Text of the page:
Since 1923 • For a greater Loyola

The Maroon

Since 1923 • For a greater Loyola

The Maroon

Since 1923 • For a greater Loyola

The Maroon

    JuicyCampus, a Web site that allows university students to post anonymously about life at their univ

    JuicyCampus, a Web site that allows university students to post anonymously about life at their university, has upset several Loyola students due to posts defaming their reputations.

    Since Loyola was added to the Web site about a month ago, posts on the site have suggested the sororities started the JuicyCampus firestorm, but Madeleine Mouledoux, Gamma Phi Beta president and management senior, said there is no reason to place untrue and often harmful things about people on the site.

    “It’s giving sororities especially such a bad name,” Mouledoux said. “And we (sororities) already have such horrible pre-conceived notions about us.”

    Mouledoux said she found out about the Web site last semester from a letter sent to her sorority from Gamma Phi Beta International. Mouledoux said the letter stated no member of the sorority was allowed to write any posts or participate on the Web site. This policy still holds true now.

    Mouledoux said not soon after, one of her sorority sisters discovered there were posts about Gamma Phi Beta and other sororities on Loyola’s campus.

    Members of Delta Gamma, Alpha Chi Omega and Theta Phi Alpha, as well as other students discussed in posts on the Web site, declined to comment about this matter.

    Mouledoux said she was the subject of a JuicyCampus post and finds it more irritating than harmful.

    “It doesn’t really matter because it’s such a load of c—, like all of it, that even if people do look at it, anyone with a half-a-brain would take it with a grain of salt,” Mouledoux said.

    Situations like this have left many students affected by posts on the Web site questioning what legal action, if any, can be taken against the site.

    Mass communication junior Lauren Navarro, Panhellenic president and Maroon contributing writer, said she found out that she was the subject of a JuicyCampus post, just like Mouledoux.

    Navarro said she is now in the process of trying to get Loyola’s administrators to get the university taken off the Web site.

    “Campuses are basically petitioned to see if they would be interested in being on JuicyCampus,” Navarro said. “So if they can be put on JuicyCampus, I see no reason why they shouldn’t be able to be taken off of JuicyCampus.”

    Members of Loyola’s administration could not be reached at press time Wednesday night to comment.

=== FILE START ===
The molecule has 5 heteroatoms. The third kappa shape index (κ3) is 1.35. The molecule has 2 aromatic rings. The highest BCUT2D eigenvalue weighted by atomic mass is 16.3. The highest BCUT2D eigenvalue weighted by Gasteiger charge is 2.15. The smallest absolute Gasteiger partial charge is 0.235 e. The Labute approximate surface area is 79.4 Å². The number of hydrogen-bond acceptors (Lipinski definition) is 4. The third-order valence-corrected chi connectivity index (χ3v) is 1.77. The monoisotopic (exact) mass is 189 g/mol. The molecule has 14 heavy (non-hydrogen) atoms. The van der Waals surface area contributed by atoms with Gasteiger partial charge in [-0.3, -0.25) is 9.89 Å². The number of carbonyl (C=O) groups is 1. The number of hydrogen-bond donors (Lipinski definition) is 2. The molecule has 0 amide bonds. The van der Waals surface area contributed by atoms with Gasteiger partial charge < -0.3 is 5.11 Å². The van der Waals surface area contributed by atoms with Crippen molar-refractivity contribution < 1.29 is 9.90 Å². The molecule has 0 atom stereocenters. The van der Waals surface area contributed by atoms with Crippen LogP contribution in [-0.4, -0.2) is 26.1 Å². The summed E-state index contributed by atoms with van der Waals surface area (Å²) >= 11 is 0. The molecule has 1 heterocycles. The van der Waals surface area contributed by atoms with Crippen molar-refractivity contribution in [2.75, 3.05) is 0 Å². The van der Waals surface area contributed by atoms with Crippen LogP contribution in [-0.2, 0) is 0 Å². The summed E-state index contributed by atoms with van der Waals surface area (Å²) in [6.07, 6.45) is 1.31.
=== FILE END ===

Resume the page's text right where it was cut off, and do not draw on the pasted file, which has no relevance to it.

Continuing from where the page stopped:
Yet, according to Adam Goldstein, a First Amendment lawyer from the Student Press Law Center, it would be very difficult for a university to be taken off of the Web site, and, legally, the university’s name can stay on the Web site, whether JuicyCampus sought permission or not.

    “The argument with the name is that the idea the name is a trademark, and you can prevent from other people using the trademark, the same way Coca-Cola can stop any other cola product from using their trademark,” Goldstein said. “But what they can’t do is stop people from using their trademark ‘Coke’ to refer to Coke. So if I want to make a Web site saying ‘Coca-Cola killed my dog because it got ran over by a Coca-Cola truck,’ they can’t stop me because I’m using Coke to refer to Coke itself. And in this case, JuicyCampus is using the school’s name to refer to the school.”

    The Fair Use Clause, filed under chapter one of the U.S. Copyright Laws, protects such an example. The clause states it is completely legal to use a trademark, or in this case a name, to refer to the name itself.

    Under the “Terms and Conditions” of the Web site, users must agree not to use the site to “violate or solicit the violation of  any applicable local, state, national or international law.”

    According to this condition, anything written on the Web site that is slanderous or libelous is violation of federal law, but Goldstein said most likely none of the content written on JuicyCampus could be considered slanderous or libelous.

     “It would technically be libel instead of slander because it’s written,” Goldstein said. “But in this case, you would need to prove the content written has damaged someone’s reputation, by them losing a job because of the information written. Libel is basically false information that people believe is true.”

    Overall, Goldstein said JuicyCampus cannot be sued or subpoenaed because they are protected under section 230 of the Communications Decency Act. This Act says that “no provider or user of an interactive computer service shall be treated as the publisher or speaker of any information provided by another information content provider.”

    “I have not heard of any successful cases against JuicyCampus,” Goldstein said.

    Mouledoux just wants it to stop. “It’s adding fuel to the fire, and there’s no reason to do it,” Mouledoux said. “No reason.”

    Jaune Jackson can be reached at [email protected]. Chris Jennings also contributed to this article and can be reached at [email protected].

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